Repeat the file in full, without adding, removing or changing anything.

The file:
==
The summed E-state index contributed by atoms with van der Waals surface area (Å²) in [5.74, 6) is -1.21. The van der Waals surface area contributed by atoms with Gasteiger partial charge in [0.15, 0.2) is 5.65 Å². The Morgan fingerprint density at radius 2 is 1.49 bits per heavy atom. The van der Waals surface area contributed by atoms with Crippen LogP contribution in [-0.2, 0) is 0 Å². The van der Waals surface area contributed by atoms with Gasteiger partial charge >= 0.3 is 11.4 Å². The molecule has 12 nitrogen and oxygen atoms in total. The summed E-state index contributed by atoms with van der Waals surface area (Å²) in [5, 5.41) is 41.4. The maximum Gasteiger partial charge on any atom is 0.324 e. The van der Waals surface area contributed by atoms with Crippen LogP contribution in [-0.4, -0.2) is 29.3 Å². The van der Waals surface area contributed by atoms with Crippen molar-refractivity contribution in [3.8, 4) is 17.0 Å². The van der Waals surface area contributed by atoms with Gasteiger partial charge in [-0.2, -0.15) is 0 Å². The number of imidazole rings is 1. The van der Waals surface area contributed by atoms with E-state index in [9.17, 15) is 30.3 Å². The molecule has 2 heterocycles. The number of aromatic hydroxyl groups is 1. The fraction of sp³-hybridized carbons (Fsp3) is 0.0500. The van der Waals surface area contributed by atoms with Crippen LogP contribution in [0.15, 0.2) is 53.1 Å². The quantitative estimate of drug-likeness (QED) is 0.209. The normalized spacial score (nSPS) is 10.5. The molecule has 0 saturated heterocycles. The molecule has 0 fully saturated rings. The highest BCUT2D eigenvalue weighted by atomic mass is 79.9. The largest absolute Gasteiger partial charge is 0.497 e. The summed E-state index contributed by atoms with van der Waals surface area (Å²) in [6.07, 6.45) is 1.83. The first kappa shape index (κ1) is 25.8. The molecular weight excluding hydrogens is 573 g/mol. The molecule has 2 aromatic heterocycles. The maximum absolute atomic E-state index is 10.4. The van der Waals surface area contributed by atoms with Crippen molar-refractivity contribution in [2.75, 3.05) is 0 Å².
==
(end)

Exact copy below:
The summed E-state index contributed by atoms with van der Waals surface area (Å²) in [5.74, 6) is -1.21. The van der Waals surface area contributed by atoms with Gasteiger partial charge in [0.15, 0.2) is 5.65 Å². The Morgan fingerprint density at radius 2 is 1.49 bits per heavy atom. The van der Waals surface area contributed by atoms with Crippen LogP contribution in [-0.2, 0) is 0 Å². The van der Waals surface area contributed by atoms with Gasteiger partial charge >= 0.3 is 11.4 Å². The molecule has 12 nitrogen and oxygen atoms in total. The summed E-state index contributed by atoms with van der Waals surface area (Å²) in [5, 5.41) is 41.4. The maximum Gasteiger partial charge on any atom is 0.324 e. The van der Waals surface area contributed by atoms with Crippen LogP contribution in [-0.4, -0.2) is 29.3 Å². The van der Waals surface area contributed by atoms with Crippen molar-refractivity contribution in [3.8, 4) is 17.0 Å². The van der Waals surface area contributed by atoms with Gasteiger partial charge in [-0.2, -0.15) is 0 Å². The number of imidazole rings is 1. The van der Waals surface area contributed by atoms with E-state index in [9.17, 15) is 30.3 Å². The molecule has 2 heterocycles. The number of aromatic hydroxyl groups is 1. The fraction of sp³-hybridized carbons (Fsp3) is 0.0500. The van der Waals surface area contributed by atoms with Crippen LogP contribution in [0.15, 0.2) is 53.1 Å². The quantitative estimate of drug-likeness (QED) is 0.209. The normalized spacial score (nSPS) is 10.5. The molecule has 0 saturated heterocycles. The molecule has 0 fully saturated rings. The highest BCUT2D eigenvalue weighted by atomic mass is 79.9. The largest absolute Gasteiger partial charge is 0.497 e. The summed E-state index contributed by atoms with van der Waals surface area (Å²) in [6.07, 6.45) is 1.83. The first kappa shape index (κ1) is 25.8. The molecular weight excluding hydrogens is 573 g/mol. The molecule has 2 aromatic heterocycles. The maximum absolute atomic E-state index is 10.4. The van der Waals surface area contributed by atoms with Crippen molar-refractivity contribution in [2.75, 3.05) is 0 Å².